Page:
Learn some of the history.
Upon arriving at EPIK Orientation, it was made abundantly clear that learning some history of Korea would be necessary to our understanding of the culture. I gave each lecture my full attention but didn’t understand the magnitude of their importance until one night, heading home:

I’m in a taxi and the driver begins to speak to me in English. He seems very friendly and comments on how much he loves American baseball. We speak in broken English and Korean for a few minutes when he begins to share his extremely negative views toward Japan with me. I sit and listen, remembering the history lesson on Japan and South Korea I received at EPIK orientation.

Understanding history helps us to see the way culture is shaped. The two concepts are intertwined. One teacher at my school is very dedicated to my learning of Korean history and culture, and is kind enough to take me and other foreign teachers I know around our area to show us more about the country we live in now. The more I see and learn about Korea’s past, the more I can understand and find meaning in the present culture I live in. It is useful if I want to work professionally with other teachers, relate to my students, or hear a taxi driver’s story with an enlightened perspective.

Trust the system.
Sometimes, we are truly tested in another culture. One of the most obvious times in our lives when we depend on a system to work is when we are ill. Here’s a short account of the first time I was sick in Korea:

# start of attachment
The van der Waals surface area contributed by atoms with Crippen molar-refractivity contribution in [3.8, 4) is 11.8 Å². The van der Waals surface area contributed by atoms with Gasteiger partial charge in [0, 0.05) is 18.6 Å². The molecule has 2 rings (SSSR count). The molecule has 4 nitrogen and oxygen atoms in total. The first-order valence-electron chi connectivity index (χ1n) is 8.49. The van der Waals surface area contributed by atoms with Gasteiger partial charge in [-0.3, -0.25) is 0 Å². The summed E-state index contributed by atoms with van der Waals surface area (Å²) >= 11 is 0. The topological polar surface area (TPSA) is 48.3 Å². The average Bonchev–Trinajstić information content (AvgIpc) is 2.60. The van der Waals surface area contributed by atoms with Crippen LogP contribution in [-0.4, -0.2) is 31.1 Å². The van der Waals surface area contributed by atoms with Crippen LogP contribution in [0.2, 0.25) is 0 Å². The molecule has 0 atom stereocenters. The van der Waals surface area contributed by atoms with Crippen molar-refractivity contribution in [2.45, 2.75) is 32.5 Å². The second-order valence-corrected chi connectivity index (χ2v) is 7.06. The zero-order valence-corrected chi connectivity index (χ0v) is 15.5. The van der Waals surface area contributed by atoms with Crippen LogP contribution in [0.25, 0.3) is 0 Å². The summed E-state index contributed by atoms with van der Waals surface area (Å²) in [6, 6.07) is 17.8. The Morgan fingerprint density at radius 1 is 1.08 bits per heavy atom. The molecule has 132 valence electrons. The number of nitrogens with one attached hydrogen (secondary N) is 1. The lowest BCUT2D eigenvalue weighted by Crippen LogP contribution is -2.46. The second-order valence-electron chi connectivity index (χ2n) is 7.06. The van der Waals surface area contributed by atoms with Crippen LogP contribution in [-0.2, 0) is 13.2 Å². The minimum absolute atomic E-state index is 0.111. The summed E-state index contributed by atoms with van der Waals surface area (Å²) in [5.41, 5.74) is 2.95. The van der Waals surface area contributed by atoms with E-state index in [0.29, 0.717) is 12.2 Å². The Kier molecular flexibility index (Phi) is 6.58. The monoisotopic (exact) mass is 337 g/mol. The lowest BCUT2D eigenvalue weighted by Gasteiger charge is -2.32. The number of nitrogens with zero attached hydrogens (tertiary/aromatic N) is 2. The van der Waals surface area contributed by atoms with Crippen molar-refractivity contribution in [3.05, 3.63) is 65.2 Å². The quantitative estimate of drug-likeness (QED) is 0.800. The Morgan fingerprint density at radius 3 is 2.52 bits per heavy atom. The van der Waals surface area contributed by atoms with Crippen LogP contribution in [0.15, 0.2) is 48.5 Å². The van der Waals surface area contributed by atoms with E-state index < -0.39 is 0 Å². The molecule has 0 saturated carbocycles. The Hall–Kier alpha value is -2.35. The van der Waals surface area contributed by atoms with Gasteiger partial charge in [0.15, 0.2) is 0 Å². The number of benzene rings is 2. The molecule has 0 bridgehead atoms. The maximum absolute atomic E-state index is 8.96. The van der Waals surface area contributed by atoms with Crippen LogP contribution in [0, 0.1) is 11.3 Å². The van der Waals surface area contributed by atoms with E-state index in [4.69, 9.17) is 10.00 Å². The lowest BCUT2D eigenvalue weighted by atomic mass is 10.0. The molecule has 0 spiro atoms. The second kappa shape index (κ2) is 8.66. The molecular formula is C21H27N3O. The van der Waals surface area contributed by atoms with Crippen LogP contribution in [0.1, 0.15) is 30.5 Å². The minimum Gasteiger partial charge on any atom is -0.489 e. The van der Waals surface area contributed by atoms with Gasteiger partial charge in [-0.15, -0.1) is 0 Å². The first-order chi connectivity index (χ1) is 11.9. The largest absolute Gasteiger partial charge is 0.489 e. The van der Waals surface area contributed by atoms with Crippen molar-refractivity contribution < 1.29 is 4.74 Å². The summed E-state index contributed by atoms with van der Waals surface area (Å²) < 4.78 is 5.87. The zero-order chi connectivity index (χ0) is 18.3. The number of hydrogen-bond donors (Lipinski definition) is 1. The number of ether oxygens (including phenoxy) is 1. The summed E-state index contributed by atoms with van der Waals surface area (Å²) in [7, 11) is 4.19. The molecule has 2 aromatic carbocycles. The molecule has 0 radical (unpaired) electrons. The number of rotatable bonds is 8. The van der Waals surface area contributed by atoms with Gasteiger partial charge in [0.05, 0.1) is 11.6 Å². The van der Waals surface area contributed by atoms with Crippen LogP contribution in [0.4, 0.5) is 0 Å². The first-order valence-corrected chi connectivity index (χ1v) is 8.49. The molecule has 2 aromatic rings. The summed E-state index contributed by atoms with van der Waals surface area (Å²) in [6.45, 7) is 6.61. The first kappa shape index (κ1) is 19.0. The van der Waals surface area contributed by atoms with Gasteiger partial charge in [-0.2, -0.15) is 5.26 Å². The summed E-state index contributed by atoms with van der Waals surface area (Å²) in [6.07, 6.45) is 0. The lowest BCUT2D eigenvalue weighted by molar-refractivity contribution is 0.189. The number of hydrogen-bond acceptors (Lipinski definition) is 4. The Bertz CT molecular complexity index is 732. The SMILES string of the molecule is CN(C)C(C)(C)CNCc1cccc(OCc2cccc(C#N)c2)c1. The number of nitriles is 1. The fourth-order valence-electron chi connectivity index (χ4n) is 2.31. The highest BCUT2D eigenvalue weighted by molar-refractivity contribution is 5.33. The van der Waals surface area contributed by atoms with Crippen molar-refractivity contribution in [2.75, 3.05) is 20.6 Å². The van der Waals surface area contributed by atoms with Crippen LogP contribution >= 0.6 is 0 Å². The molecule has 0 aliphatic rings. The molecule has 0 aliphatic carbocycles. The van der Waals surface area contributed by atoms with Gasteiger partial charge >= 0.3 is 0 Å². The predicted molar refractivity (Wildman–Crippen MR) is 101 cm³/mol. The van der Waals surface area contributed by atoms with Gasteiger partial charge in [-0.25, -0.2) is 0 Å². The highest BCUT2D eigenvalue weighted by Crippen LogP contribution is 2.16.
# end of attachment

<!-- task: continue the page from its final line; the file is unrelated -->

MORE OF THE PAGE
This past week, I've been feeling a bit low on energy and recently have begun to experience dizziness when I wake up. What made this situation even more interesting was that this was my first encounter with Korean medical practices. The nurse gave me some pills, all labeled in Hangul, and sent me off. No better time to start really trusting another culture than when you have to get medical attention!

I was really nervous to go to the doctor in Korea. In American culture, people generally have a bad habit of waiting until the illness becomes serious to go to a doctor. It wasn’t until one of my foreigner friends gave me some words of encouragement that I decided to put my health in the hands of the Korean medical system. “You need to trust the doctors here,” she said. Sure enough, all I had to do was let the medical system do its job (and let my co-teachers help me to and from the doctor), and I was healthy in no time! As with many cultural differences, sometimes it’s difficult to let go and try something a different way. However, it’s usually better to let go and let it happen. In this particular case, I couldn’t have put my health in better hands.

Honor your native culture.